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Obsessive-Compulsive Disorder

  1. Jonathan S. Abramowitz,
  2. Brittain L. Mahaffey,
  3. Michael G. Wheaton

Published Online: 30 JAN 2010

DOI: 10.1002/9780470479216.corpsy0617

Corsini Encyclopedia of Psychology

Corsini Encyclopedia of Psychology

How to Cite

Abramowitz, J. S., Mahaffey, B. L. and Wheaton, M. G. 2010. Obsessive-Compulsive Disorder. Corsini Encyclopedia of Psychology. 1–3.

Author Information

  1. University of North Carolina at Chapel Hill

Publication History

  1. Published Online: 30 JAN 2010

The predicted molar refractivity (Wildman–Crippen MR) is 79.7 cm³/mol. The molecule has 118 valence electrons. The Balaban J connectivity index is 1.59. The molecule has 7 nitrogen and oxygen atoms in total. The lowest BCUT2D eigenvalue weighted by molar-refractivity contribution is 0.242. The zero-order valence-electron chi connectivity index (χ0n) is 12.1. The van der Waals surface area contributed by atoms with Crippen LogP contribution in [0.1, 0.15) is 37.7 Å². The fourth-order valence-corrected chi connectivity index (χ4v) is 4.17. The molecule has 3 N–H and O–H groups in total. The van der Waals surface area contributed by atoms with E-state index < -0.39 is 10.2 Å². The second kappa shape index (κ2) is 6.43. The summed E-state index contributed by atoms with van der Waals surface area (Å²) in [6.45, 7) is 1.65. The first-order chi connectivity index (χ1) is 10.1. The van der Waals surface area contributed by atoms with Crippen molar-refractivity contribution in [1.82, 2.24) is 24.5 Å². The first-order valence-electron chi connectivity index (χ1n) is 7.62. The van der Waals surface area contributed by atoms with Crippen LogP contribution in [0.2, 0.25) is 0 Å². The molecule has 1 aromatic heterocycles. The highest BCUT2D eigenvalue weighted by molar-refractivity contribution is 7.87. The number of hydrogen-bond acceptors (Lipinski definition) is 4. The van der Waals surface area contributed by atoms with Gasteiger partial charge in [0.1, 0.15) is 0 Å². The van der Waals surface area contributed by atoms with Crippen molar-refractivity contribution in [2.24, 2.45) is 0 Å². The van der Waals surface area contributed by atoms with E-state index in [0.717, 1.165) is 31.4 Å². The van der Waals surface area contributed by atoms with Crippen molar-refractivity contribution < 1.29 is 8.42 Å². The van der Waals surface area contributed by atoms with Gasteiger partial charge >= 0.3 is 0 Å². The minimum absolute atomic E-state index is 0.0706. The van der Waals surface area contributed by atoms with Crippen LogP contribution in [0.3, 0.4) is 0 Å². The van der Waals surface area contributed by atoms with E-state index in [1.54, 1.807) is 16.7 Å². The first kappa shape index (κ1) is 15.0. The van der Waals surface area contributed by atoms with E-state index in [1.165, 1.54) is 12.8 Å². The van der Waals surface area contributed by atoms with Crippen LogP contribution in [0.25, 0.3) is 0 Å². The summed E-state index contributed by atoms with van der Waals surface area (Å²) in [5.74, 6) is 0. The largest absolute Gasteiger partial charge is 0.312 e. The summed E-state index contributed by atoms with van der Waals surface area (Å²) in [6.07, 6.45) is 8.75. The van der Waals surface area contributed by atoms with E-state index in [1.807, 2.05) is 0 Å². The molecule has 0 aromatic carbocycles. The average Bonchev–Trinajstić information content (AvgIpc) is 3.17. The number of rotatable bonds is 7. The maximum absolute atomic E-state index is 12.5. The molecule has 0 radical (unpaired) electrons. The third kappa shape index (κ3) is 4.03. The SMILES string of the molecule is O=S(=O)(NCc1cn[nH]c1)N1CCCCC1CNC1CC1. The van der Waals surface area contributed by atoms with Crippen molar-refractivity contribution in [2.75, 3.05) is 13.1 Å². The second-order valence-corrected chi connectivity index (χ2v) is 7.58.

Obsessive-compulsive disorder (OCD) is an anxiety disorder that involves two primary symptoms: obsessions and compulsions. Obsessions are thoughts, ideas, images, impulses, or doubts that are experienced as senseless, unwanted, and distressing. Although people with OCD recognize the thoughts as irrational, these thoughts often evoke anxiety about dreaded consequences. Common themes of obsessions include contamination; responsibility for causing terrible harm (e.g., by making mistakes); violent, sexual, or blasphemous thoughts; or thoughts about things not being just right. Beyond these common themes, some individuals may exhibit unusual obsessions, such as a fear of having an extramarital affair with a stranger by mistake.


  • obsessions;
  • compulsions;
  • anxiety disorder;
  • cognitive-behavioral therapy;
  • serotonin